A new vaccine may help protect people against malaria. Two studies on variants of the same vaccine released today found that it is effective at preventing malaria. The promising results are tempered by the fact that roughly 100 people participated in the two studies and they provided protection well below the 75 percent threshold set by the World Health Organization.
“We got the highest level of protection ever seen in a malaria vaccine,” Sanaria founder Stephen Hoffman told Humanosphere. “It is better than ever reported, but it is not good enough.”
Sanaria is the U.S.-based pharmaceutical company that developed the PfSPZ vaccine against malaria. It is a novel solution because it uses the parasite that causes malaria to provide protection. The formulation is similar to the use of multiple virus strains found in polio and pneumococcal vaccines, Hoffman said.
In Germany, nine people were given the chemoattenuated PfSPZ vaccine and 13 were not. The vaccine group also received the antimalarial drug chloroquine to prevent the intentionally injected parasites from forming in their blood. All nine people given the vaccine did not get malaria after being exposed to it 10 weeks after treatment. The 13 not vaccinated all had malaria in their bloodstream.
A separate study in Mali treated 44 people with a non-chemoattenuated form of the vaccine and compared malaria infection against 44 people who received a saline placebo. Researchers followed up 24 weeks later and found that 93 percent of the placebo group and 66 percent of the vaccine group had one or more infections. That means the vaccine was 29 percent effective at preventing malaria – a long way from Hoffman’s goal of developing a vaccine that is 80 percent effective.
“Our goal is to have a vaccine we can use to treat the whole population that can stop transmission and eliminate of malaria,” he said. “We are on a quest to give a vaccine that does three things: safe, well tolerated and has a high level of efficacy.”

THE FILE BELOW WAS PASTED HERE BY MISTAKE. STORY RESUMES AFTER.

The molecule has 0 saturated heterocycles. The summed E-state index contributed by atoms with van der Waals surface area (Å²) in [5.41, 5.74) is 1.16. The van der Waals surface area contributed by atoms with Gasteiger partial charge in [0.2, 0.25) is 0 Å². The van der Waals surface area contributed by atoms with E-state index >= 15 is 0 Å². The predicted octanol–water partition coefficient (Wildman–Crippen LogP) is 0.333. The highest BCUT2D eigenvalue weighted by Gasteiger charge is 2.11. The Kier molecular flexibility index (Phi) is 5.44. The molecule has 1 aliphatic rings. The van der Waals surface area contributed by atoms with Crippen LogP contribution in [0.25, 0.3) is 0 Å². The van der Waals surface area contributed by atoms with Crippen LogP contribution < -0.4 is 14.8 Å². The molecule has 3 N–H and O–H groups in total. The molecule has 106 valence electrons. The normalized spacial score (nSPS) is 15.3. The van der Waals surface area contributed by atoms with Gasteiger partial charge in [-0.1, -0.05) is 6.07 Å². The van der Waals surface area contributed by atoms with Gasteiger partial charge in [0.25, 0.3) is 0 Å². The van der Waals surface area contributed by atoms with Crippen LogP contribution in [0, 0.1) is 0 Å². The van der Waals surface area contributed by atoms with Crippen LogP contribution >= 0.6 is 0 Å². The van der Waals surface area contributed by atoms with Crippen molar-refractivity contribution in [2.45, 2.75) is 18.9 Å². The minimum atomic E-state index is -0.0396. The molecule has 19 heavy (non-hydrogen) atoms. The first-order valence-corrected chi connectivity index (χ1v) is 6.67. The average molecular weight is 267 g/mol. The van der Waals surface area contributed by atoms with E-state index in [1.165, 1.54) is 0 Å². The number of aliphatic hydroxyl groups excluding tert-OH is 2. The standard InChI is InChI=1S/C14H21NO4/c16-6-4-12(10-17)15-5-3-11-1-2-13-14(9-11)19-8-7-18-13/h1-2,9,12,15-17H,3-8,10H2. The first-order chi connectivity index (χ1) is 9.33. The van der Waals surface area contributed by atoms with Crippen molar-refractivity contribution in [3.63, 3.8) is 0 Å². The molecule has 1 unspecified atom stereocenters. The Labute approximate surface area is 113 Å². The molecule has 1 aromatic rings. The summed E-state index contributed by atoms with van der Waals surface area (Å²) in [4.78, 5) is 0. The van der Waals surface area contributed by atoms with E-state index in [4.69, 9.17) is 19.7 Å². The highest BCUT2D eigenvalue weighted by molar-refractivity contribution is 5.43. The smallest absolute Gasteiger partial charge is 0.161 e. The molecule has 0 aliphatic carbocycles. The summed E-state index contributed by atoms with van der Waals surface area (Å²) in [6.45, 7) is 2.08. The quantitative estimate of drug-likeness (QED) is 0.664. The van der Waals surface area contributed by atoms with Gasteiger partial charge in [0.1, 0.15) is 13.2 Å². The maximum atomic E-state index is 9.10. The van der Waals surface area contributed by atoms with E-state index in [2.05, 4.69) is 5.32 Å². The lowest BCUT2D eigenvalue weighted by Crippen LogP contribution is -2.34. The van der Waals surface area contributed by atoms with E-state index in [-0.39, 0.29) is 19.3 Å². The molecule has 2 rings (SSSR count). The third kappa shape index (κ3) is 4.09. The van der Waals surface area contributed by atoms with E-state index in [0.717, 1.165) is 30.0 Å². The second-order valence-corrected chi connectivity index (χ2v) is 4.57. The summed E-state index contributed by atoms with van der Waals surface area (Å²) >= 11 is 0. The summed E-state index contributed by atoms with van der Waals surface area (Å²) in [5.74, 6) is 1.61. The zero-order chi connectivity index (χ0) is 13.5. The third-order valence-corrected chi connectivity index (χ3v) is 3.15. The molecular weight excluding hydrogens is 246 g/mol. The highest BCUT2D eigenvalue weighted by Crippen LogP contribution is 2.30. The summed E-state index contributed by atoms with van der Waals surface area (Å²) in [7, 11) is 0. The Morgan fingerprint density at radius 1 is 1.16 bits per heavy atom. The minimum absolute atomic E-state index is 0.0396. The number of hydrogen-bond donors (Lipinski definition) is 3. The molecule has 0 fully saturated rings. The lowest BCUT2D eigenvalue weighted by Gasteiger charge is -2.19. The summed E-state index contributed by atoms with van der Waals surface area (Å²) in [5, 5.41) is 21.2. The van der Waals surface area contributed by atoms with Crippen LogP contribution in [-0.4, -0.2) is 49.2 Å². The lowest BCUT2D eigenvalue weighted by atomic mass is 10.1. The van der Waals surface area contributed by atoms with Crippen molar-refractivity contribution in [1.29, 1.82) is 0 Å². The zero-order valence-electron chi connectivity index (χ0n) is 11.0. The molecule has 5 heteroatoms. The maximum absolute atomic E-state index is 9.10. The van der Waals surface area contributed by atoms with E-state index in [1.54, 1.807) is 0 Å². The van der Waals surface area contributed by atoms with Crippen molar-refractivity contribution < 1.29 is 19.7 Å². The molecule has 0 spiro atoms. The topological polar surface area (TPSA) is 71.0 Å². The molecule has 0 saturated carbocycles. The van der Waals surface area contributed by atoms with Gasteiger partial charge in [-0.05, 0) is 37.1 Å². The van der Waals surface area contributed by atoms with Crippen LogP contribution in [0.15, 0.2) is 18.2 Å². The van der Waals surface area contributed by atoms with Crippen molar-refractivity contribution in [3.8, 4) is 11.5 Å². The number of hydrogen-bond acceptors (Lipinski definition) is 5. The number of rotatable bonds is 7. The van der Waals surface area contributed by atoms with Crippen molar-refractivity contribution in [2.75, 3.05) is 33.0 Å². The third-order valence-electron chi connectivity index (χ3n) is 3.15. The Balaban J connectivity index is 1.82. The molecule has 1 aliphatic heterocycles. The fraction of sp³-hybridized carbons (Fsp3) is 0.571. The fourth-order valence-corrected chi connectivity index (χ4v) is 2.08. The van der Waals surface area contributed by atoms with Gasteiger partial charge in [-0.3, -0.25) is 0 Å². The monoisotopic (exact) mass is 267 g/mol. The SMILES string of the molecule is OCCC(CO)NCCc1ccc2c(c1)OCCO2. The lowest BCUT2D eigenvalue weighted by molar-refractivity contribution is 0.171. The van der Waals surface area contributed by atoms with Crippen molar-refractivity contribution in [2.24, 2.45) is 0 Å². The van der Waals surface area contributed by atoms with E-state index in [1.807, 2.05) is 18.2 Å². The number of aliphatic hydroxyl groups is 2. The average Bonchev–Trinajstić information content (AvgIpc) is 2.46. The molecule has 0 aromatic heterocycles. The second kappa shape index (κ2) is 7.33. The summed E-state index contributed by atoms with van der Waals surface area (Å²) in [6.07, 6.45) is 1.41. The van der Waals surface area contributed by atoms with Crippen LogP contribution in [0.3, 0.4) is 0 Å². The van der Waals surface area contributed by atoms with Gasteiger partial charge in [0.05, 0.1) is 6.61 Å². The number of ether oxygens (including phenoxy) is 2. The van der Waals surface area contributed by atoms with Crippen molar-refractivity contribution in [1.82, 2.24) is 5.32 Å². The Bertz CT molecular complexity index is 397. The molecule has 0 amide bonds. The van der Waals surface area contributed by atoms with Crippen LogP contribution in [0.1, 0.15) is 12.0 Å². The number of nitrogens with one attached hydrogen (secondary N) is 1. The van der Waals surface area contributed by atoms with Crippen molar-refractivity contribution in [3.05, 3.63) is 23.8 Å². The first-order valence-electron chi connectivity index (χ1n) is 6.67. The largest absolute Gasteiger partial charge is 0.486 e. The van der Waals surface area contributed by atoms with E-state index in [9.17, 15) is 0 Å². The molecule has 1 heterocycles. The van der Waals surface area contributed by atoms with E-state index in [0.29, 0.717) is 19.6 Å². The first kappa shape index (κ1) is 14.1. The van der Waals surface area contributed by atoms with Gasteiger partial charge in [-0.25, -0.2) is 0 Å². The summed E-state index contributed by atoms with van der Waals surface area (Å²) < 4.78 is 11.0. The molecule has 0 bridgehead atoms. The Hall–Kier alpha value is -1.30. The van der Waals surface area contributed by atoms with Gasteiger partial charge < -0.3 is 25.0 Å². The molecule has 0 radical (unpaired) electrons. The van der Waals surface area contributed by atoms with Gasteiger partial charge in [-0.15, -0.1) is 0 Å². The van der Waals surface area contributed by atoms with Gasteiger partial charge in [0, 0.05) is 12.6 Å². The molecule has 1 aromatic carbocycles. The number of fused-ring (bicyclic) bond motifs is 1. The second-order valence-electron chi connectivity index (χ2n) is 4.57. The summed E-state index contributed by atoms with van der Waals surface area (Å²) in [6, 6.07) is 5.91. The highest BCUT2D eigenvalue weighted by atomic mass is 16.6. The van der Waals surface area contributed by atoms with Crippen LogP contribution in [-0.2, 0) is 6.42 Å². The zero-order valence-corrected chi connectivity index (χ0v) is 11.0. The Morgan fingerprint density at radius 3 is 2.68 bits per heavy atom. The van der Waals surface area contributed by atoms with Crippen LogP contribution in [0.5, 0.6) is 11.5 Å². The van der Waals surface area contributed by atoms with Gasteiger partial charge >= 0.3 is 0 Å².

None of the participants in either study experienced side effects. Hoffman saw that as the most promising news out of the findings. The focus now is to hone the vaccine regimen and improve efficacy. Trials in Kenya, Tanzania, Equatorial Guinea, Burkina Faso, Germany, the U.S. and Mali are under way to find what works best. The Kenya trial, for example, features three different treatment groups.
Companies and organizations attempting to develop a malaria vaccine have experienced setbacks and underwhelming results in recent years. The phase-two clinical trial in Kenya for GlaxoSmithKline’s (GSK) Mosquirix (RTS,S) vaccine showed just a 4 percent effectiveness 7 years after infants were given the vaccine. It was bad news a year after a study on the vaccine found it was effective 28 percent in children and 18 percent in infants.
The good news is that scientists are finding ways to prevent malaria at least some of the time. But achieving the goal of elimination requires a highly effective vaccine, said Hoffman. He admitted that vaccines are not a silver bullet solution, but said that the eradication of small pox and gains against polio are driven by effective vaccines.
“We are under no illusions how hard it is to do this. But we are encouraged by the results we have seen,” said Hoffman.
If health workers could come into an area and fully immunize the population with a highly effective vaccine, it would be possible to wipe out the parasites with the drug. After six months there would be no parasites in the area, he said. That effectively ends transmission, saving lives and preventing people from getting sick.
“Malaria is the mother and daddy of all tropical infectious diseases,” he said. “I have worked on all parts of treating and preventing tropical infectious diseases. As a physician what could be more aspirational than trying to prevent a vaccine that kills up to 1 million people a year and impacts hundreds of millions.”
“What could be a more wonderful objective?”